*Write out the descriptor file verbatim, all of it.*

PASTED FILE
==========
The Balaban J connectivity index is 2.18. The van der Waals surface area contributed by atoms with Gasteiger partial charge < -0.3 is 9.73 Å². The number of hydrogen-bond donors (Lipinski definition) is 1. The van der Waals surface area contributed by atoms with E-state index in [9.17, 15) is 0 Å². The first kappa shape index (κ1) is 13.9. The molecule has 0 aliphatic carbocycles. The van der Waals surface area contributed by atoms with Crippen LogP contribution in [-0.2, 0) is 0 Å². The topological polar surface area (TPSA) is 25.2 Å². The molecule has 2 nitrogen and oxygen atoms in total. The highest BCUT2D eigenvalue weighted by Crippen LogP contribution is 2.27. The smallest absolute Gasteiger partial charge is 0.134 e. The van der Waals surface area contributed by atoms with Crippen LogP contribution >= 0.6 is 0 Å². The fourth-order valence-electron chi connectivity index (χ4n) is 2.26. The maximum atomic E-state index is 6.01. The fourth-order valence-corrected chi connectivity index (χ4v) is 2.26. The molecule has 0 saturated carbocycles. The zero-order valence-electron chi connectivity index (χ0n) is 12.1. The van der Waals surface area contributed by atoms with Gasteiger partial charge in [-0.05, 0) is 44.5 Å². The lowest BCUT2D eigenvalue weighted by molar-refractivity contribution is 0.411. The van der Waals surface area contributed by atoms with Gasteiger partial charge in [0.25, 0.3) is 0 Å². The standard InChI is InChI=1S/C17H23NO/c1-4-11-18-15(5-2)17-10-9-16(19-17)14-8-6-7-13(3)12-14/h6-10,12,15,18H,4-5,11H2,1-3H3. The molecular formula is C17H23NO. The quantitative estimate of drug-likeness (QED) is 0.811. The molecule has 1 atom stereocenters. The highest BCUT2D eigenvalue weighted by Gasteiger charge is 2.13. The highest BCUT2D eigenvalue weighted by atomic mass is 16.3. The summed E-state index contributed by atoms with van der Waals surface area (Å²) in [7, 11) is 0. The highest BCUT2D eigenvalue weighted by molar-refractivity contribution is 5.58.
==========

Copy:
The Balaban J connectivity index is 2.18. The van der Waals surface area contributed by atoms with Gasteiger partial charge < -0.3 is 9.73 Å². The number of hydrogen-bond donors (Lipinski definition) is 1. The van der Waals surface area contributed by atoms with E-state index in [9.17, 15) is 0 Å². The first kappa shape index (κ1) is 13.9. The molecule has 0 aliphatic carbocycles. The van der Waals surface area contributed by atoms with Crippen LogP contribution in [-0.2, 0) is 0 Å². The topological polar surface area (TPSA) is 25.2 Å². The molecule has 2 nitrogen and oxygen atoms in total. The highest BCUT2D eigenvalue weighted by Crippen LogP contribution is 2.27. The smallest absolute Gasteiger partial charge is 0.134 e. The van der Waals surface area contributed by atoms with Crippen LogP contribution >= 0.6 is 0 Å². The fourth-order valence-electron chi connectivity index (χ4n) is 2.26. The maximum atomic E-state index is 6.01. The fourth-order valence-corrected chi connectivity index (χ4v) is 2.26. The molecule has 0 saturated carbocycles. The zero-order valence-electron chi connectivity index (χ0n) is 12.1. The van der Waals surface area contributed by atoms with Gasteiger partial charge in [-0.05, 0) is 44.5 Å². The lowest BCUT2D eigenvalue weighted by molar-refractivity contribution is 0.411. The van der Waals surface area contributed by atoms with Gasteiger partial charge in [0.25, 0.3) is 0 Å². The standard InChI is InChI=1S/C17H23NO/c1-4-11-18-15(5-2)17-10-9-16(19-17)14-8-6-7-13(3)12-14/h6-10,12,15,18H,4-5,11H2,1-3H3. The molecular formula is C17H23NO. The quantitative estimate of drug-likeness (QED) is 0.811. The molecule has 1 atom stereocenters. The highest BCUT2D eigenvalue weighted by Gasteiger charge is 2.13. The highest BCUT2D eigenvalue weighted by atomic mass is 16.3. The summed E-state index contributed by atoms with van der Waals surface area (Å²) in [7, 11) is 0. The highest BCUT2D eigenvalue weighted by molar-refractivity contribution is 5.58.